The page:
8. Build quality – One downside with the dearth of Pentax devices in retail outlets is that users can’t feel the sheer weight and substance of holding a Pentax device. Many other cameras at a similar price range can feel toy-light and plastic in comparison.  No other manufacturer currently offers a weather-sealed entry-level DSLR body such as the Pentax K-50.
  9. Backward K-mount lens compatibility  A fundamental design strategy has seen Pentax lenses increase in value because they will usually be supported in the next body revision. This has spawned a strong second-hand market in K-mount and even M42 lenses. Lenses last longer than their camera bodies. Pentax's iconic “green button” supports pre-A series k-mounts as well.
  10. Soul  Pentax devices dare to be different from mainstream brands. In not following the pack Pentax devices can be tarred as eccentric by non-Pentax users. But thay also can establish a quiet leadership in areas that many enthusiasts have come to love.

Five reasons to demur

However to maintain your relationship with colleagues and friends, it’s wise to concede that Pentax is less capable in the following areas:

  1. Auto-Focus is good rather than great. For many sports or news photographers, Pentax’s support for fast auto-focusing can be a let-down. It is something most Pentax users get accustomed to, even as the auto-focus technology continues to improve in both bodies and lenses.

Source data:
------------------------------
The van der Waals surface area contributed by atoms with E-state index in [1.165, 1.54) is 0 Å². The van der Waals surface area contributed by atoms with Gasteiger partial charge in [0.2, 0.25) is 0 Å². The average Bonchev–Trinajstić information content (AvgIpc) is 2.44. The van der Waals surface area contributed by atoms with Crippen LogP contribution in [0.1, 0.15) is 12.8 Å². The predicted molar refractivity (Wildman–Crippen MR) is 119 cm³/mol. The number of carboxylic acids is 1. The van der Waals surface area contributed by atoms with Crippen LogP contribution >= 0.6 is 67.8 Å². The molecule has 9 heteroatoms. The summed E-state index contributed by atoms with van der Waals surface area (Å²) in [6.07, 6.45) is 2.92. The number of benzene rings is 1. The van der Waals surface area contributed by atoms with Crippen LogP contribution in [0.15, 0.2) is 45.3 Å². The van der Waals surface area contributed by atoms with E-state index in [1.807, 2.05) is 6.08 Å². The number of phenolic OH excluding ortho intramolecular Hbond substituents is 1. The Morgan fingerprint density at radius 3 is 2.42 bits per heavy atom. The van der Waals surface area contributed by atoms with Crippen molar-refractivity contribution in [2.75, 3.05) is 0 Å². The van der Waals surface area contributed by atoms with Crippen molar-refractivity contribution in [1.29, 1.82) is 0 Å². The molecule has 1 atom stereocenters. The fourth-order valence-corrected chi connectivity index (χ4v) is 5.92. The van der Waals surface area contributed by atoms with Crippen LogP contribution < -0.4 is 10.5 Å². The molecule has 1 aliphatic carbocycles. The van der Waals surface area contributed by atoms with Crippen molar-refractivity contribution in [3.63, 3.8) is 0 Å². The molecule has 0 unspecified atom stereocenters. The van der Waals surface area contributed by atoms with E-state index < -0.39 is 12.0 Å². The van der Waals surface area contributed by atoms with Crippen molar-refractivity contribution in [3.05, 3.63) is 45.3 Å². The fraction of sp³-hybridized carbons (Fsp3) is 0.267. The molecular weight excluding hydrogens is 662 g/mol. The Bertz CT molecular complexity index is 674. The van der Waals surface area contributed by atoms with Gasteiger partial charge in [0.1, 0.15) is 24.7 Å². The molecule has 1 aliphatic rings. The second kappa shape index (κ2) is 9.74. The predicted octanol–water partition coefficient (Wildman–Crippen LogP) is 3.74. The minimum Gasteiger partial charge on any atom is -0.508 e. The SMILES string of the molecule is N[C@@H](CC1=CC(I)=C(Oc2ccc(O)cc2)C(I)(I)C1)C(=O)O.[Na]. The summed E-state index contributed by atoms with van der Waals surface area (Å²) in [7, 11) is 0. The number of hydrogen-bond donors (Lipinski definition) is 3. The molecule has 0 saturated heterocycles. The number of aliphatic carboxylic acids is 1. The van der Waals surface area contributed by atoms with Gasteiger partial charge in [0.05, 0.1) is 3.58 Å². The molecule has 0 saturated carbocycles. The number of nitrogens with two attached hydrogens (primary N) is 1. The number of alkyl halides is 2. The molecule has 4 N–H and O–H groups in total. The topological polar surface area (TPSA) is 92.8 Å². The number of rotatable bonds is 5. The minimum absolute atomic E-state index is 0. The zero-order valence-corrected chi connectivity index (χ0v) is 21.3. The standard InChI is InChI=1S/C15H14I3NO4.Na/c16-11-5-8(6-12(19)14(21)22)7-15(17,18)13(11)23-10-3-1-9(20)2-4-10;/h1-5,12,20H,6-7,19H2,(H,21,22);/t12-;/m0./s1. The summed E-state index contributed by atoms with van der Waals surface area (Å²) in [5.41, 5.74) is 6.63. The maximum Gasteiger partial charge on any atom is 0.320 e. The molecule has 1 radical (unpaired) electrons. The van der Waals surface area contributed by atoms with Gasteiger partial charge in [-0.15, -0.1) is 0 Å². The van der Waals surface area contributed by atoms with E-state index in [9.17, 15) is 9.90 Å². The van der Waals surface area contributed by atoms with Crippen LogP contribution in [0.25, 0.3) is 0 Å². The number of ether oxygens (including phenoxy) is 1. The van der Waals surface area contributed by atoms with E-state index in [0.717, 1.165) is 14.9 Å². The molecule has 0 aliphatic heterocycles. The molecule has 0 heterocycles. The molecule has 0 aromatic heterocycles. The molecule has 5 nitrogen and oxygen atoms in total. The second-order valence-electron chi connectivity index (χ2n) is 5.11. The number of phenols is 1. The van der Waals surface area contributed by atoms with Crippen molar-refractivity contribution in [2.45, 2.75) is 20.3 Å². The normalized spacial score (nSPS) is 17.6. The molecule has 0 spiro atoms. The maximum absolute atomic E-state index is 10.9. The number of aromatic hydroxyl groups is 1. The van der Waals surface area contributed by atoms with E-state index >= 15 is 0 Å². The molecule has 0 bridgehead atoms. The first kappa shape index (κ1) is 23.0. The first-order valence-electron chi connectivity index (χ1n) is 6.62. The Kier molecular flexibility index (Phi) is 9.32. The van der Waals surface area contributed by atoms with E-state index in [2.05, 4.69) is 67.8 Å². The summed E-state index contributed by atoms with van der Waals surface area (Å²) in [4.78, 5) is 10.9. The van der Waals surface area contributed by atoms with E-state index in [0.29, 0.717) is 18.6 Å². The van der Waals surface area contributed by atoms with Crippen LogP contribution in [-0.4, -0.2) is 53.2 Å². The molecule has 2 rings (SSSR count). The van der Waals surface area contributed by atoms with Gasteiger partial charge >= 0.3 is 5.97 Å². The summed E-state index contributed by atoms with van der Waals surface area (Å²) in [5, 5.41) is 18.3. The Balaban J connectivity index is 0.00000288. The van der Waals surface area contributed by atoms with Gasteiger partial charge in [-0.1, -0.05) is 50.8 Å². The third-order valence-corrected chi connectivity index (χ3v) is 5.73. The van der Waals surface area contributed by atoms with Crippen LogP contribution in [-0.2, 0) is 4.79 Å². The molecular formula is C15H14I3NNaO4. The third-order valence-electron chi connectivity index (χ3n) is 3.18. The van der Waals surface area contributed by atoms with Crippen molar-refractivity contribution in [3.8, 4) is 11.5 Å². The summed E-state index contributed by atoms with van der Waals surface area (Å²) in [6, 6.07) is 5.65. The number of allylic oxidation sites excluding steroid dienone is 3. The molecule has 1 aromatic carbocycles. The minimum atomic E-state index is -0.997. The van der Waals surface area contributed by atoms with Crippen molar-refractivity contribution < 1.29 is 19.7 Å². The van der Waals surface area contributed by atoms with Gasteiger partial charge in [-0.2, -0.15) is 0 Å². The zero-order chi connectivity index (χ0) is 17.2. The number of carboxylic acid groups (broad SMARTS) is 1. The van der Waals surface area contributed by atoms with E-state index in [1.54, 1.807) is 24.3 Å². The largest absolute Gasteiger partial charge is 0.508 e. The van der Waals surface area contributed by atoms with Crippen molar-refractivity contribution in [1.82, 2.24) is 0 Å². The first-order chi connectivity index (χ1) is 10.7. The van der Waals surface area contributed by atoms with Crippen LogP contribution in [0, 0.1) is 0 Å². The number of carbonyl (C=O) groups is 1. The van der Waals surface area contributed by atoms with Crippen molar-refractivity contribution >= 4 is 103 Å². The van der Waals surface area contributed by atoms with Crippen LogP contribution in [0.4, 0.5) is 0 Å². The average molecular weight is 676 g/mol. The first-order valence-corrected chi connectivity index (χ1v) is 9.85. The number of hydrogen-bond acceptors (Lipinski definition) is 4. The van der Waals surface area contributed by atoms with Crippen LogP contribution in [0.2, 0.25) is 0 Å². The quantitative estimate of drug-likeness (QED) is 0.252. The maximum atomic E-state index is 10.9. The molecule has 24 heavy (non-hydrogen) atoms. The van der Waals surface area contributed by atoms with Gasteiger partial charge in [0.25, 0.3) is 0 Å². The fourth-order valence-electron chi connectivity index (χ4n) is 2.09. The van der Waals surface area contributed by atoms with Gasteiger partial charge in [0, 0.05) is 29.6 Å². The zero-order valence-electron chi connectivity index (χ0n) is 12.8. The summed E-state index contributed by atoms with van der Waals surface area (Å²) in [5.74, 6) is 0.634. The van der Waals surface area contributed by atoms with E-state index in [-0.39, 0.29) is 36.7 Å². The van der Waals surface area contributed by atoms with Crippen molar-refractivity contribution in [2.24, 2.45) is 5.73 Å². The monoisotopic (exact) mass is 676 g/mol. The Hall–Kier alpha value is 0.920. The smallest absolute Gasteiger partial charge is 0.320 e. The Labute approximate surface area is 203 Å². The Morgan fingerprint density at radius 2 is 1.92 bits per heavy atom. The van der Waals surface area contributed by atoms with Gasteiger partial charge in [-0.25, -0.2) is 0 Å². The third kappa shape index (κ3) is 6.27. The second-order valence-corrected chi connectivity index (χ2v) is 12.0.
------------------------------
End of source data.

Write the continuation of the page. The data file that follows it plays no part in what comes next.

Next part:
2. 3rd-party lens and accessory support can be challenging. While the Pentax system and environment is extensive, it is not as deep or as competitive in the third party field as that servicing Canon and Nikon. If your colleague has special accessory or lens requirements, it’s wise to check there are no deal-breakers from the outset.
  3. Flash support is good but may not be as easy to set-up as the leading brands. Most Pentax users can adapt their setup but many users complain it can still be tough to get started.  Flash sync speed is limited to 1/180s.
  4. Video support is improving, but if your colleagues are looking for professional documentary results, they may find Pentax’s approach limiting in areas such as file compression and focusing.
  5. Fewer places to try a Pentax locally. The dearth of Pentax devices at your local camera store can ring alarm bells for users used to checking and handling the latest Nikon, Canon or Sony. A broader concern is whether Ricoh is adequately marketing Pentax and how adequate is its after-sales support. But there is a premium to be paid by the user for stocking camera devices and your colleague will have to content himself with online reviews on its reliability and features or playing with your kit instead.

At the end of the day, there's a camera out there for everyone.  Pentax products have many unique strengths which are oftentimes overlooked or simply ignored due to lack of popularity.  We hope that this article helped you discover some of those hidden strengths!